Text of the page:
New Delhi: The Supreme Court on Wednesday termed the Centre's vaccination policy as "arbitrary and irrational", as it does not provide free vaccination for those in the age group of 18 to 44 years.
The bench comprising Justices DY Chandrachud, L Nageswara Rao, and S Ravindra Bhat was hearing a suo motu case filed by the highest court to address issues surrounding the administration of Covid-19 in the country.
While ruling, the bench ordered the Centre to provide detailed information on all COVID-19 vaccines purchased by the government to date, including Covaxin, Covishield, and Sputnik V.
The court added that the detailed information should include the dates of all Central government procurement orders for all three vaccinations, the number of vaccines ordered as of each date and the expected date of supply.
The apex court has also asked the Centre to share its plan on how and when the government will vaccinate the remaining population in phases 1, 2, and 3. Further, the Court also sought information on the steps being taken by the Central government to ensure drug availability for mucormycosis.
The Supreme Court also observed that currently people in the age group 18-45 are not just getting infected, but suffering from severe effects of the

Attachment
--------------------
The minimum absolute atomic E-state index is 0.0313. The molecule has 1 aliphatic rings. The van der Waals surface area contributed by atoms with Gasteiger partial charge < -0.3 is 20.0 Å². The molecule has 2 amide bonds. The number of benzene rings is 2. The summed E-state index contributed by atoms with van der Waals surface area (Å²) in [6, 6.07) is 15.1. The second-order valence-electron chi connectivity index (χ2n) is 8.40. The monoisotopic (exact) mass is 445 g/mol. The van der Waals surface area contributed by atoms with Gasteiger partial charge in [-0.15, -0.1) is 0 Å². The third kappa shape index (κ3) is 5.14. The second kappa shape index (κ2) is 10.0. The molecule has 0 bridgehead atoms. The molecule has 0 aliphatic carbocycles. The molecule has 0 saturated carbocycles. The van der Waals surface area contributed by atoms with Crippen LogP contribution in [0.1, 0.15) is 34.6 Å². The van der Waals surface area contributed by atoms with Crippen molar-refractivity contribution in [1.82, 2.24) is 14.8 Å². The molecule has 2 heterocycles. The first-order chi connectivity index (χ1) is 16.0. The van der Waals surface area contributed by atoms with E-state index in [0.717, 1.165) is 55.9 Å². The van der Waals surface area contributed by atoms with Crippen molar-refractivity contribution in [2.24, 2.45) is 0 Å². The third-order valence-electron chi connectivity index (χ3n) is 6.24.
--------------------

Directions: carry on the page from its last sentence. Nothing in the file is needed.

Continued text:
infection, including hospitalisation and death. The court highlighted the changing nature of the pandemic and said it has created a situation where this younger age bracket also needs to be vaccinated. However, it added that priority may be retained between different age groups on a scientific basis.
"Hence, due to the importance of vaccinating individuals in the 18-44 age group, the policy of the Central Government for conducting free vaccination themselves for groups under the first 2 phases, and replacing it with paid vaccination by the State/UT Governments and private hospitals for the persons between 18-44 years is, prima facie, arbitrary and irrational," the order read.
A three-judge bench of the Supreme Court on Monday had grilled the Centre over its vaccine policy and emphasised that the policy to fight back the deadly virus should be aligned with the ground situation in the country.
A bench comprising Justices D.Y. Chandrachud, L. Nageswara Rao and S. Ravindra Bhat told Solicitor General Tushar Mehta, representing the Centre, "You must smell the coffee and see what is happening across the country", and stressed that Centre's vaccination policy should not be carved in stone, rather it should evolve based on the ground situation.